I’m excited to introduce our newest analysis on electric cars, titled: Cleaner Cars from Cradle to Grave: How Electric Cars Beat Gasoline Cars in Lifetime Global Warming Emissions. After years of mixed messages on whether electric vehicles (EVs) really are better for the environment, we’re pleased to provide one of the most comprehensive answers to date (sneak peek: yes, they’re cleaner by 50 percent). Here’s what we’ve found…
- From cradle to grave, battery-electric vehicles are cleaner. On average, battery electric vehicles (BEVs) representative of those sold today produce less than half the global warming emissions of comparable gasoline-powered vehicles, even when the higher emissions associated with BEV manufacturing are taken into consideration. Based on modeling of the two most popular BEVs available today and the regions where they are currently being sold, excess manufacturing emissions are offset within 6 to 16 months of driving.
- EVs are now driving cleaner than ever before. Driving an average EV results in lower global warming emissions than driving a gasoline car that gets 50 miles per gallon (MPG) in regions covering two-thirds of the U.S. population, up from 45 percent in our 2012 report. Based on where EVs are being sold in the United States today, the average EV driving on electricity produces global warming emissions equal to a gasoline vehicle with a 68 MPG fuel economy rating.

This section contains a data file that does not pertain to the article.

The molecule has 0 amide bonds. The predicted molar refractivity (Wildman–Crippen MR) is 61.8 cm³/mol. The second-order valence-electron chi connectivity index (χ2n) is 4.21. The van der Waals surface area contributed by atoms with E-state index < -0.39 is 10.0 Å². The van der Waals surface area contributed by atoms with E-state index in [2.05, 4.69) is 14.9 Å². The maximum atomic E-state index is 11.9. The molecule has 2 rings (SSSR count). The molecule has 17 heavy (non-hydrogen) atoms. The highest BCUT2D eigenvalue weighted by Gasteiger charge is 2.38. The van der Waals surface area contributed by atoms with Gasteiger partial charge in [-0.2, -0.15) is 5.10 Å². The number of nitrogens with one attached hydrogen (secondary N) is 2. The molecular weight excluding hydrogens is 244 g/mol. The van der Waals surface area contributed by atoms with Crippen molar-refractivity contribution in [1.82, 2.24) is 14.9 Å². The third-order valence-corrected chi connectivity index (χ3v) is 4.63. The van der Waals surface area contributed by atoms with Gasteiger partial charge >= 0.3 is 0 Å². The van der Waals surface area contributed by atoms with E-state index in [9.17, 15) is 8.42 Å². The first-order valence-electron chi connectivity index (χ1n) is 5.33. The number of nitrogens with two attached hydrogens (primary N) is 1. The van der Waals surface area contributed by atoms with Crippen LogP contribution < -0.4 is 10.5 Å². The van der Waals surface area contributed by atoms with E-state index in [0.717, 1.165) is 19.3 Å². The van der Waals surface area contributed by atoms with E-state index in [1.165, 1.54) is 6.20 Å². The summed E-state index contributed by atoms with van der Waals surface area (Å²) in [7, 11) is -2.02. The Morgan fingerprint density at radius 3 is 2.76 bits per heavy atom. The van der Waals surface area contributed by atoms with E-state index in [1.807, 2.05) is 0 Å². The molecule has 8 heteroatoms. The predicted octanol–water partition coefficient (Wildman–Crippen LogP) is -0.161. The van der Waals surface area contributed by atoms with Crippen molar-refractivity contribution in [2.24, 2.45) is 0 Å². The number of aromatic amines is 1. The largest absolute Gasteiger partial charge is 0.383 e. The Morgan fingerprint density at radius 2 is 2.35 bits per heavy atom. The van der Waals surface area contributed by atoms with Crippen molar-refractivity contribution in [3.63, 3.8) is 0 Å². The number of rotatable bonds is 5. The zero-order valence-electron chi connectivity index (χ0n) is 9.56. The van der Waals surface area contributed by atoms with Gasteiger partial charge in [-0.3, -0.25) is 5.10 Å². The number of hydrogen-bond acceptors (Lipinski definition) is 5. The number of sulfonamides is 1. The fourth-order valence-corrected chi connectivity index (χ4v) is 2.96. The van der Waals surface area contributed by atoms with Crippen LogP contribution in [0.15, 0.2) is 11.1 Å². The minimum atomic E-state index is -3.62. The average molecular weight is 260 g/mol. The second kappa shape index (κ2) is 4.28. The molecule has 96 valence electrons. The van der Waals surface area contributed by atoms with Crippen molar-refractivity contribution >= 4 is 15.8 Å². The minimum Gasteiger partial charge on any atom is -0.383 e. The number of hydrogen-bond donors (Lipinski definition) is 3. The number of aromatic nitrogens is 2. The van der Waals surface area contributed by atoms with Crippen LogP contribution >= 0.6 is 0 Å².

- EVs will become even cleaner as more electricity is generated by renewable sources of energy. In a grid composed of 80 percent renewable electricity, manufacturing a BEV will result in an over 25 percent reduction in emissions from manufacturing and an 84 percent reduction in emissions from driving—for an overall reduction of more than 60 percent (compared with a BEV manufactured and driven today).
Global warming emissions from driving
Although a BEV has no tailpipe emissions, the total global warming emissions from operating it are not insignificant; they depend on the sources of the electricity that charge the vehicle’s batteries and on the efficiency of the vehicle. We estimated the global warming emissions from electricity consumption in the 26 “grid regions” of the United States—representing the group of power plants that together serve as each region’s primary source of electricity—and we rated each region based on how charging and using an EV there compares with driving a gasoline vehicle.